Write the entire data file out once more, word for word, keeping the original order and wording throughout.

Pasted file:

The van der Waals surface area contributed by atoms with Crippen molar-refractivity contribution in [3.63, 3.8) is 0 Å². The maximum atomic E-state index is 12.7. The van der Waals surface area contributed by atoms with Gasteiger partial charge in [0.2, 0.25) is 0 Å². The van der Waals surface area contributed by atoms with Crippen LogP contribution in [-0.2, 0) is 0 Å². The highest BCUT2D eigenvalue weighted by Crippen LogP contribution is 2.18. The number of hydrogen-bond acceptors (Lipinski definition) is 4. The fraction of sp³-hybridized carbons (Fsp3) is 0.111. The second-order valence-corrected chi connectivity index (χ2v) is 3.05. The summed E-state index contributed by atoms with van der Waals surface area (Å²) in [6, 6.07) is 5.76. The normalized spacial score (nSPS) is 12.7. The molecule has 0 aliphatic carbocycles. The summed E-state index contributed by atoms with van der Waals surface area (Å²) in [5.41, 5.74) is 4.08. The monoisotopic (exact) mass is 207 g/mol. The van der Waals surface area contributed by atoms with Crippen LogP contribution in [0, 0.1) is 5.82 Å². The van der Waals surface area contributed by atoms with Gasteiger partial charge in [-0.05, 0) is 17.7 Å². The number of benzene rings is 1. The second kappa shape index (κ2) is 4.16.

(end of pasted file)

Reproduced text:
The van der Waals surface area contributed by atoms with Crippen molar-refractivity contribution in [3.63, 3.8) is 0 Å². The maximum atomic E-state index is 12.7. The van der Waals surface area contributed by atoms with Gasteiger partial charge in [0.2, 0.25) is 0 Å². The van der Waals surface area contributed by atoms with Crippen LogP contribution in [-0.2, 0) is 0 Å². The highest BCUT2D eigenvalue weighted by Crippen LogP contribution is 2.18. The number of hydrogen-bond acceptors (Lipinski definition) is 4. The fraction of sp³-hybridized carbons (Fsp3) is 0.111. The second-order valence-corrected chi connectivity index (χ2v) is 3.05. The summed E-state index contributed by atoms with van der Waals surface area (Å²) in [6, 6.07) is 5.76. The normalized spacial score (nSPS) is 12.7. The molecule has 0 aliphatic carbocycles. The summed E-state index contributed by atoms with van der Waals surface area (Å²) in [5.41, 5.74) is 4.08. The monoisotopic (exact) mass is 207 g/mol. The van der Waals surface area contributed by atoms with Crippen LogP contribution in [0, 0.1) is 5.82 Å². The van der Waals surface area contributed by atoms with Gasteiger partial charge in [-0.05, 0) is 17.7 Å². The number of benzene rings is 1. The second kappa shape index (κ2) is 4.16.